The accountant Kit Parfitt is well aware of the inconsistent quality of several of Disney’s most recent Marvel Studios films.
He criticizes the Moon Knight and She-Hulk miniseries as being subpar. Even worse is the movie Thor: Love and Thunder. “Unwatchable again.”
However, the 27-year-old, a self-described “huge” Disney fan who resides close to Brighton, claims that these setbacks won’t prevent him from going to the movies this month to see the newest installment of the series, Ant-Man and the Wasp.
I’ll watch anything when it comes to Marvel and Star Wars, he claims.
That kind of dedication is what Disney is counting on as it seeks to carve out a viable route in a market of declining movie ticket sales, cancelled pay TV, and financially unsound online streaming.
Boss Bob Iger, who took over in November following the surprise resignation of CEO Bob Chapek, warned investors this month that the business would be doubling focus on its well-established profit-makers like Marvel and Frozen while cutting expenditure on riskier “general entertainment” material.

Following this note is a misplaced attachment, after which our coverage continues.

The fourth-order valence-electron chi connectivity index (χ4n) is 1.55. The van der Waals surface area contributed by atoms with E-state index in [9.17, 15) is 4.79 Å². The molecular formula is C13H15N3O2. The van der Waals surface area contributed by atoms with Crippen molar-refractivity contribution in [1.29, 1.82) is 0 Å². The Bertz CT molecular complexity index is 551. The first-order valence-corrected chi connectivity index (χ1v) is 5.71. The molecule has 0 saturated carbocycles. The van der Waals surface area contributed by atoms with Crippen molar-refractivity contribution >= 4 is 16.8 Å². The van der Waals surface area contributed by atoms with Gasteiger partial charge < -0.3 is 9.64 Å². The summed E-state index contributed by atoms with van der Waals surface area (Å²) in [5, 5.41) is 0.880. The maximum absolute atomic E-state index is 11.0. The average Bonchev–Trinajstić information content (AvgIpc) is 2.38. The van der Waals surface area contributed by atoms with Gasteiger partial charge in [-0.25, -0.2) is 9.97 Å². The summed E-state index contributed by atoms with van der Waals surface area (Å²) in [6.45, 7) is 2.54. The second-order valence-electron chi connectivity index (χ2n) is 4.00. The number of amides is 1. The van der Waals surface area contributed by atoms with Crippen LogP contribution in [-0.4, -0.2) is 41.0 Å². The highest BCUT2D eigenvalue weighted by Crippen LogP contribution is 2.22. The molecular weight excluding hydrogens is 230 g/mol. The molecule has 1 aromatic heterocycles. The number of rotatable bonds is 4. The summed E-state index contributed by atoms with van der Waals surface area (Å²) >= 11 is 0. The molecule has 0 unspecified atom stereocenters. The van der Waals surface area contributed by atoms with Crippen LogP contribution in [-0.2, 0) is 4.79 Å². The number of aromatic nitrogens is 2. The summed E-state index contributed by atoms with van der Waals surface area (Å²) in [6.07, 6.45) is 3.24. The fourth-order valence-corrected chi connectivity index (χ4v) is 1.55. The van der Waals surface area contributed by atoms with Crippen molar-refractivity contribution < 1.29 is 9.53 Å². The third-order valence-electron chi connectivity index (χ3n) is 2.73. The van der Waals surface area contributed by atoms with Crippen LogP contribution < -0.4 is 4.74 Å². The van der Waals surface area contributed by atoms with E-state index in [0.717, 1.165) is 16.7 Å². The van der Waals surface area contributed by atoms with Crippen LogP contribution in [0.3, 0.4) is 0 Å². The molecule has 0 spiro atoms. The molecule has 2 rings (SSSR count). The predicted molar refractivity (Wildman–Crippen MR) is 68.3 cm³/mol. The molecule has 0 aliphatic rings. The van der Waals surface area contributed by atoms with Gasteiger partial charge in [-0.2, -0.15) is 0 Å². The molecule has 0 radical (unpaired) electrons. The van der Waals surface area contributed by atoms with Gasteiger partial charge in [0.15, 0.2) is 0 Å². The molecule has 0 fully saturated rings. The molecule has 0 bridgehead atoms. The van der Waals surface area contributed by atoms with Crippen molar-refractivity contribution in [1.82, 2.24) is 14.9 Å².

This year will see the release of a third Guardians of the Galaxy film, another Indiana Jones film, and a new Little Mermaid.
Following that will be Toy Story 5, Frozen III, and a second Zootopia, dubbed Zootropolis in the UK.
The actions represent a bet that Mr. Iger’s strategy, which he managed from 2005 to 2020 during his first term as CEO and helped the company more than double in value by acquiring Marvel, Pixar, and Lucasfilm, will continue to produce positive results.